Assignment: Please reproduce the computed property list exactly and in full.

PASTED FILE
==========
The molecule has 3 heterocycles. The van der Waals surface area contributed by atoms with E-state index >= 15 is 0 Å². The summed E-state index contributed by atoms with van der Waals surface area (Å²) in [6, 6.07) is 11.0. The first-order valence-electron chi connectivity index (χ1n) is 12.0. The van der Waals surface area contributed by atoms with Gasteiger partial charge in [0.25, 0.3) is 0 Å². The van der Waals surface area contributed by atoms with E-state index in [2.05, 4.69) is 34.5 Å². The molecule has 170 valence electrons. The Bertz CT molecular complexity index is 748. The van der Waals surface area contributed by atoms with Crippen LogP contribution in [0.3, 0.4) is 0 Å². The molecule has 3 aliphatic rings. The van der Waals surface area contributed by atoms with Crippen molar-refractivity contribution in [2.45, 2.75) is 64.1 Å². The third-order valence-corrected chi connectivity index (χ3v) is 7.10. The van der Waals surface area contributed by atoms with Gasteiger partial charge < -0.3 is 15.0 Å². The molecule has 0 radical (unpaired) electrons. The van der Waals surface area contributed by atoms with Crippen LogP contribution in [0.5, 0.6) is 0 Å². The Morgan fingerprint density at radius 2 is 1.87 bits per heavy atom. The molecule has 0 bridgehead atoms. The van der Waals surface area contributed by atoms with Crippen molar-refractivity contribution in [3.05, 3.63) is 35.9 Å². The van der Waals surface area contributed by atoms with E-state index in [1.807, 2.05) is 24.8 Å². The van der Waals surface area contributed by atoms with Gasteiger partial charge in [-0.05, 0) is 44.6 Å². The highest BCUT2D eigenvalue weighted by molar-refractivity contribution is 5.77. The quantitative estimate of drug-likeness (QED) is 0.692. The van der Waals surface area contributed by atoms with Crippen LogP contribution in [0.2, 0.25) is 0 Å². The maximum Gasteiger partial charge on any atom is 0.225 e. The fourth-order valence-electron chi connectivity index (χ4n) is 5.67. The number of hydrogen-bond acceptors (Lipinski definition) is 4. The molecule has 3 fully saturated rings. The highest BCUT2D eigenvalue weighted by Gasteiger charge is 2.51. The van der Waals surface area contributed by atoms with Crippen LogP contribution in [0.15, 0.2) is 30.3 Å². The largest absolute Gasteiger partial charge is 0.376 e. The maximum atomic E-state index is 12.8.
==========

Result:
The molecule has 3 heterocycles. The van der Waals surface area contributed by atoms with E-state index >= 15 is 0 Å². The summed E-state index contributed by atoms with van der Waals surface area (Å²) in [6, 6.07) is 11.0. The first-order valence-electron chi connectivity index (χ1n) is 12.0. The van der Waals surface area contributed by atoms with Gasteiger partial charge in [0.25, 0.3) is 0 Å². The van der Waals surface area contributed by atoms with E-state index in [2.05, 4.69) is 34.5 Å². The molecule has 170 valence electrons. The Bertz CT molecular complexity index is 748. The van der Waals surface area contributed by atoms with Crippen LogP contribution in [0.3, 0.4) is 0 Å². The molecule has 3 aliphatic rings. The van der Waals surface area contributed by atoms with Crippen molar-refractivity contribution in [2.45, 2.75) is 64.1 Å². The third-order valence-corrected chi connectivity index (χ3v) is 7.10. The van der Waals surface area contributed by atoms with Gasteiger partial charge < -0.3 is 15.0 Å². The molecule has 0 radical (unpaired) electrons. The van der Waals surface area contributed by atoms with Crippen LogP contribution in [0.5, 0.6) is 0 Å². The Morgan fingerprint density at radius 2 is 1.87 bits per heavy atom. The molecule has 0 bridgehead atoms. The van der Waals surface area contributed by atoms with Crippen molar-refractivity contribution in [3.05, 3.63) is 35.9 Å². The van der Waals surface area contributed by atoms with E-state index in [1.807, 2.05) is 24.8 Å². The van der Waals surface area contributed by atoms with Gasteiger partial charge in [-0.05, 0) is 44.6 Å². The highest BCUT2D eigenvalue weighted by molar-refractivity contribution is 5.77. The quantitative estimate of drug-likeness (QED) is 0.692. The van der Waals surface area contributed by atoms with Crippen LogP contribution in [0.2, 0.25) is 0 Å². The maximum Gasteiger partial charge on any atom is 0.225 e. The fourth-order valence-electron chi connectivity index (χ4n) is 5.67. The number of hydrogen-bond acceptors (Lipinski definition) is 4. The molecule has 3 fully saturated rings. The highest BCUT2D eigenvalue weighted by Gasteiger charge is 2.51. The van der Waals surface area contributed by atoms with Crippen LogP contribution in [0.15, 0.2) is 30.3 Å². The largest absolute Gasteiger partial charge is 0.376 e. The maximum atomic E-state index is 12.8.